<a href="https://da.thehistorymakers.org/story/619547">Tape: 2 Louis Jones recalls his friends at Bret Harte Elementary School in Chicago, Illinois</a>

<a href="https://da.thehistorymakers.org/story/619548">Tape: 2 Louis Jones remembers his near drowning at the Hyde Park YMCA in Chicago, Illinois</a>

<a href="https://da.thehistorymakers.org/story/619549">Tape: 2 Louis Jones describes his experiences at Tilden Technical High School in Chicago, Illinois</a>

<a href="https://da.thehistorymakers.org/story/619550">Tape: 2 Louis Jones talks about his part time job at the Regal Theater in Chicago, Illinois</a>

<a href="https://da.thehistorymakers.org/story/619551">Tape: 3 Louis Jones remembers his extracurricular activities</a>

<a href="https://da.thehistorymakers.org/story/619552">Tape: 3 Louis Jones describes his decision to attend the University of Illinois at Chicago Circle</a>

<a href="https://da.thehistorymakers.org/story/619553">Tape: 3 Louis Jones remembers the assassination of President John Fitzgerald Kennedy</a>

<a href="https://da.thehistorymakers.org/story/619554">Tape: 3 Louis Jones recalls his peers and professors at the University of Illinois at Chicago Circle</a>

<a href="https://da.thehistorymakers.org/story/619555">Tape: 3 Louis Jones talks about the visiting professors at the University of Illinois at Chicago Circle</a>

<a href="https://da.thehistorymakers.org/story/619556">Tape: 3 Louis Jones describes his architectural thesis</a>

<a href="https://da.thehistorymakers.org/story/619557">Tape: 3 Louis Jones talks about his favorite architectural style</a>

<a href="https://da.thehistorymakers.org/story/619558">Tape: 3 Louis Jones describes his part time position at Skidmore, Owings and Merrill LLP in Chicago, Illinois</a>

<a href="https://da.thehistorymakers.org/story/619559">Tape: 3 Louis Jones recalls his graduation from the University of Illinois at Chicago Circle</a>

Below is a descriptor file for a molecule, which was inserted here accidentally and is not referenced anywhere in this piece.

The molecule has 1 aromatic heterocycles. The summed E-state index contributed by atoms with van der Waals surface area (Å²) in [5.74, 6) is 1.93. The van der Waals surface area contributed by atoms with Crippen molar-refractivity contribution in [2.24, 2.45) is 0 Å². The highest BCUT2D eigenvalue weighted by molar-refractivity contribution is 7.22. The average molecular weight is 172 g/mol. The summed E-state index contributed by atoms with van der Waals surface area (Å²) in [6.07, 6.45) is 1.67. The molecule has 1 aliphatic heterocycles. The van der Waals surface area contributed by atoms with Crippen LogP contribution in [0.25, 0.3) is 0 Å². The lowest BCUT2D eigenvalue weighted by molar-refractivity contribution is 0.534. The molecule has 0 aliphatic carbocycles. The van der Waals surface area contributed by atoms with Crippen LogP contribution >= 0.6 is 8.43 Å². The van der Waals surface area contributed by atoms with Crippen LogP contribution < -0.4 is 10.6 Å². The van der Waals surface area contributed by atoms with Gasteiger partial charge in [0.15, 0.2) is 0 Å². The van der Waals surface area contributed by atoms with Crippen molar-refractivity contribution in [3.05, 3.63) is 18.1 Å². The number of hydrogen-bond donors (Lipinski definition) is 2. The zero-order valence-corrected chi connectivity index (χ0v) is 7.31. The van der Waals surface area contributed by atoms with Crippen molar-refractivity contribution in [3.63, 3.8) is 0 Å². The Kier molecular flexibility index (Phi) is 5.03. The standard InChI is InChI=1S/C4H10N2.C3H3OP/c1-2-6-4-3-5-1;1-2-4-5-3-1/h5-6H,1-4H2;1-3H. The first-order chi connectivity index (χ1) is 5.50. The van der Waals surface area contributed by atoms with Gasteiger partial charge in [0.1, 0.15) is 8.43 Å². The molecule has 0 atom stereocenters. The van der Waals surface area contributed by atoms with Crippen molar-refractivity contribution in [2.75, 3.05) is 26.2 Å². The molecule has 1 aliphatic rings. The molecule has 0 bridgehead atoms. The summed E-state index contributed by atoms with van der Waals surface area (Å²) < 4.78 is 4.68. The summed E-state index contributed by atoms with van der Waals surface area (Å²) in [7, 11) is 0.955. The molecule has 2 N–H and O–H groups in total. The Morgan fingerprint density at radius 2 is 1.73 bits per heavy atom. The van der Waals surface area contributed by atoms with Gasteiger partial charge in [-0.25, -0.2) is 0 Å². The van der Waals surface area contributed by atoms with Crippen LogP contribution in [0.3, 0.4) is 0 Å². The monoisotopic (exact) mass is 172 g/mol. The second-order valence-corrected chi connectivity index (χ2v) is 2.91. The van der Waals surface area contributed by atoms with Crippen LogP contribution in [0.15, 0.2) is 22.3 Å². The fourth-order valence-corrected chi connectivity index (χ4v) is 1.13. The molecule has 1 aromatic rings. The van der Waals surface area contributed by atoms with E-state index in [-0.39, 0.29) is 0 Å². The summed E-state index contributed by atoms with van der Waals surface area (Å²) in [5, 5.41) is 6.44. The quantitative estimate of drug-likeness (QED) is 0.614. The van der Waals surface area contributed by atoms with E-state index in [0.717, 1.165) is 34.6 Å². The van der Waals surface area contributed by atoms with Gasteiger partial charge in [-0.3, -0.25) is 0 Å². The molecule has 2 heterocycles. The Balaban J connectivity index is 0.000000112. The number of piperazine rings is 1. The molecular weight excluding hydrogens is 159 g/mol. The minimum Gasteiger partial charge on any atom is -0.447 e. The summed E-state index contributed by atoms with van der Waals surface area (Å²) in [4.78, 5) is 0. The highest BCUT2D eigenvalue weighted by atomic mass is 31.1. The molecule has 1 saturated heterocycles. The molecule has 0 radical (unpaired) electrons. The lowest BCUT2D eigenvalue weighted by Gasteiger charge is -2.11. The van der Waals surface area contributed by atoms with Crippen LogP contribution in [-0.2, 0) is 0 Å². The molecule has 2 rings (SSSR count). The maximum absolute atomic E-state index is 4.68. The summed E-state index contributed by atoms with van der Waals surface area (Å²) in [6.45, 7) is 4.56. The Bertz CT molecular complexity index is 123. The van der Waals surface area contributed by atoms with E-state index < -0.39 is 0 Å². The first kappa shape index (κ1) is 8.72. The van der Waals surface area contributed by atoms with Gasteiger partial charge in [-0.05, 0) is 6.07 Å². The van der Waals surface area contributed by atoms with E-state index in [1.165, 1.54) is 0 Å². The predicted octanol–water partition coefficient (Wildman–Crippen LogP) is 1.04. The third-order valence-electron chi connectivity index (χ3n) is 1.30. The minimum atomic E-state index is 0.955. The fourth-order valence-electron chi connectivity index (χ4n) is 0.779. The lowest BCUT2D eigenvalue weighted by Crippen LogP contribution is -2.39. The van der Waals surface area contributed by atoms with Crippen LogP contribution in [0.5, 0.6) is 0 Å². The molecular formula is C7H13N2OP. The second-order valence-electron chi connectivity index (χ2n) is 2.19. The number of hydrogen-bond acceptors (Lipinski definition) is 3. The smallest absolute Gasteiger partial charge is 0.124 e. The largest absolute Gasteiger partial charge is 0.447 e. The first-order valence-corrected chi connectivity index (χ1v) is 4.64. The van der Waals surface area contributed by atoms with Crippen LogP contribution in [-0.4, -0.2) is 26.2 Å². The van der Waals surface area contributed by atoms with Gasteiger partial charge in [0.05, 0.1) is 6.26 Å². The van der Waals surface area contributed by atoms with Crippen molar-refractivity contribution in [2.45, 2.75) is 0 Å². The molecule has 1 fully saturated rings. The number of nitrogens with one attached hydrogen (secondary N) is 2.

<a href="https://da.thehistorymakers.org/story/619560">Tape: 4 Louis Jones describes his organizational involvement at the University of Illinois at Chicago Circle</a>

<a href="https://da.thehistorymakers.org/story/619561">Tape: 4 Louis Jones describes his duties at Skidmore, Owings and Merrill LLP in Chicago, Illinois</a>

<a href="https://da.thehistorymakers.org/story/619562">Tape: 4 Louis Jones remembers meeting his wife</a>

<a href="https://da.thehistorymakers.org/story/619563">Tape: 4 Louis Jones describes his transition to McKee Berger Mansueto, Inc. in Chicago, Illinois</a>

<a href="https://da.thehistorymakers.org/story/619564">Tape: 4 Louis Jones describes the role of a construction manager</a>

<a href="https://da.thehistorymakers.org/story/619565">Tape: 4 Louis Jones talks about his construction projects in California and Illinois</a>

<a href="https://da.thehistorymakers.org/story/619566">Tape: 4 Louis Jones describes his building projects with Schal Associates, Inc.</a>

<a href="https://da.thehistorymakers.org/story/619567">Tape: 4 Louis Jones describes the founding of Louis Jones Enterprises, Inc.</a>

<a href="https://da.thehistorymakers.org/story/619568">Tape: 5 Louis Jones talks about his early projects at Louis Jones Enterprises, Inc.</a>

<a href="https://da.thehistorymakers.org/story/619569">Tape: 5 Louis Jones talks about the redevelopment of the Provident Hospital of Cook County in Chicago, Illinois</a>

<a href="https://da.thehistorymakers.org/story/619570">Tape: 5 Louis Jones recalls his work on the Harold Washington Library in Chicago, Illinois</a>

<a href="https://da.thehistorymakers.org/story/619571">Tape: 5 Louis Jones talks about the construction of the McCormick Place South Building in Chicago, Illinois</a>

<a href="https://da.thehistorymakers.org/story/619572">Tape: 5 Louis Jones talks about his involvement with the Rainbow PUSH Coalition and the Black Contractors United</a>

<a href="https://da.thehistorymakers.org/story/619573">Tape: 5 Louis Jones talks about his children</a>

<a href="https://da.thehistorymakers.org/story/619574">Tape: 5 Louis Jones talks about the success of Louis Jones Enterprises, Inc.</a>

<a href="https://da.thehistorymakers.org/story/619575">Tape: 6 Louis Jones remembers the contracts secured by Louis Jones Enterprises, Inc.</a>

<a href="https://da.thehistorymakers.org/story/619576">Tape: 6 Louis Jones describes his current projects at Louis Jones Enterprises, Inc.</a>

<a href="https://da.thehistorymakers.org/story/619577">Tape: 6 Louis Jones reflects upon the specialty of Louis Jones Enterprises, Inc.</a>

<a href="https://da.thehistorymakers.org/story/619578">Tape: 6 Louis Jones describes his role in the construction of ACE Technical Charter High School in Chicago, Illinois</a>

<a href="https://da.thehistorymakers.org/story/619579">Tape: 6 Louis Jones talks about his work at the University of Chicago in Chicago, Illinois</a>

<a href="https://da.thehistorymakers.org/story/619580">Tape: 6 Louis Jones talks about his organizational involvement</a>